I reported to Daisy's Uncle Felix's house rather than to anywhere more official, which was, he said, to avoid complicated explanations. It also, Lucy explained, kept me safe: the fewer people who saw me, the fewer who might try to find me later. I admit that line of reasoning gave me quite a turn. Still, it was pleasant, coming to Felix's lovely house and being able to pretend, if only for a few minutes between jobs, that we were enjoying a social visit. Often we worked in the same room, he and I and even Lucy, deciphering or encoding information, and it was a joy to watch the two of them together. They made each other better, and they enjoyed it so. It made me a little wistful, watching how they functioned as a team.

I was even more grateful late one afternoon when the air-raid sirens went off just as I was meant to leave to catch my train. Felix and Lucy's house has a deep wine cellar where you can barely hear the sirens at all, so it was entirely safe, but by the time the all-clear began to sound it was well into evening.

'We can't send her back to Cambridge at this hour,' Lucy said, and Felix nodded.

'Not at all. You'll just have to be our guest for the night,' Felix said, smiling that smile that so reminded me of Daisy.

And so I ended up tucked into bed in a spare room, the linen slightly musty and smelling of old lavender, wearing a nightgown of Lucy's that was tight at the middle and tangled around my feet. I lay there listening to the house settle. The noises were very different from those I'd grown accustomed to at St Lucy's, and though the street outside was quiet, I could hear city sounds just on the edge of my awareness. All my senses were on alert, after work and after the shivery nervous spell in the cellar, and I could not make myself relax into sleep.

So I was still awake when I heard a noise in the corridor. Although the room was dark and unfamiliar, I wasn't afraid, not even when they paused outside my door. I lay still, trying to understand why I was not reacting, when I heard the latch click and the hinges creak, and still I was calm and quiet, staring up at the ceiling, until the wavering light of a candle slipped through the crack in the door and started moving closer.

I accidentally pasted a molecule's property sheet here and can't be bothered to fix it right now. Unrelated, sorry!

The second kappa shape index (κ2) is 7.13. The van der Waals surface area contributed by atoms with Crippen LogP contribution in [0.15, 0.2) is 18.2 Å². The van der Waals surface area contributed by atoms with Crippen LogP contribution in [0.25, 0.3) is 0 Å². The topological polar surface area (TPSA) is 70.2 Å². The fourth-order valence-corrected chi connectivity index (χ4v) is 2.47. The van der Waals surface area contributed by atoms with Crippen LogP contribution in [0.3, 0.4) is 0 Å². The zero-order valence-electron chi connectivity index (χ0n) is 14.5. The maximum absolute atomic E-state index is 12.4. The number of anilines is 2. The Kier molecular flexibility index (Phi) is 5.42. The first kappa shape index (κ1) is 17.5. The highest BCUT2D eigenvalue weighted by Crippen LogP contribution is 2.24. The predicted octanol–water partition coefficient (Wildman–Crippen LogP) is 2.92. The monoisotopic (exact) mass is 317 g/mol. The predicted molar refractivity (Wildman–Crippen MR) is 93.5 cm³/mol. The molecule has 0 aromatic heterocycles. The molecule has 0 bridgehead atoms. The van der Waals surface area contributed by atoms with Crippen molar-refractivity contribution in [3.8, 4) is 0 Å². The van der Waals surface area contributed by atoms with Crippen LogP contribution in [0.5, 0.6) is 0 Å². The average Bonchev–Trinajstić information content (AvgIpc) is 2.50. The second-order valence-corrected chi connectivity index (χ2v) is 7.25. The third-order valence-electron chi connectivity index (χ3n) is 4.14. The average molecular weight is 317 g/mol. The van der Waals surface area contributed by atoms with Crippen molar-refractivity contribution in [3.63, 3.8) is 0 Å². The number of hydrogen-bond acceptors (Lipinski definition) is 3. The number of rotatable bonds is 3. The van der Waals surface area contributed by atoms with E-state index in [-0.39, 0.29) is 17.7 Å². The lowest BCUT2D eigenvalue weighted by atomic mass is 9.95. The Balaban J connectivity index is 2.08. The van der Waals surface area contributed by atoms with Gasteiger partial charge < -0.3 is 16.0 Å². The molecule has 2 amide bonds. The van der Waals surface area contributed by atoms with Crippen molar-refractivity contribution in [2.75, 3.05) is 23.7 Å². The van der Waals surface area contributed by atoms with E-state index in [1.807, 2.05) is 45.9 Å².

I strained my eyes towards the foot of the bed, trying not to move any other muscles, but all I saw was the candle itself, and a glimmer of blonde hair behind it. And at that moment I knew why the steps had not frightened me – how could they, when I'd heard them every night for nearly half my life?

'Daisy!' I said, sitting bolt upright, and Daisy, curse her, didn't so much as wobble, just threw herself forward and bounced onto the bed with me. I had to dodge the candle as she swept me into an enthusiastic hug.

'Hazel,' she said delightedly, setting the candle on the bedside table and wiggling and squirming until she was under the covers with me. 'Uncle Felix said you'd be in today, but when the siren went I thought I'd missed you for sure. I'm so glad to see you.' She curled close, her elbows as sharp as they'd ever been when we shared a bed at Deepdean even though this mattress was easily twice the size. She smelled like smoke and petrol and under all that still like Daisy, and I leaned into her, seeking reassurance I hadn't even known I needed.

'But – what are you doing here?' I asked, and when Daisy laughed at me I did not even mind, it was so nice to hear laughter, and particularly Daisy's.

'Uncle Felix has me running messages,' she admitted. 'He doesn't trust me outside London very much yet, but I can slip across town like nobody's business. No one looks twice at me, you know they don't. I've to deliver that message you deciphered tomorrow – so you see, we're still working together, aren't we, Hazel?'

I felt a warm glow at that, and remembered the easy intimacy with which Felix and Lucy married work and life. I had been missing that, with Daisy gone and my focus split between Cambridge and London. But now I could see the two parts of my life knitting themselves back together again, and I hoped with all my heart that Daisy would be joining me at St Lucy's soon.

'It's how we work best, isn't it,' I said, but Daisy was half-asleep already, her head against my shoulder. I snuffed the candle awkwardly and eased us down onto the pillows.

Daisy sighed quietly and rolled to face me, flinging an arm carelessly over my middle. 'For ever,' she said, voice muffled in my nightgown, and I stroked her hair, greatly daring.

'For ever,' I repeated, under the cover of her sleepy breaths.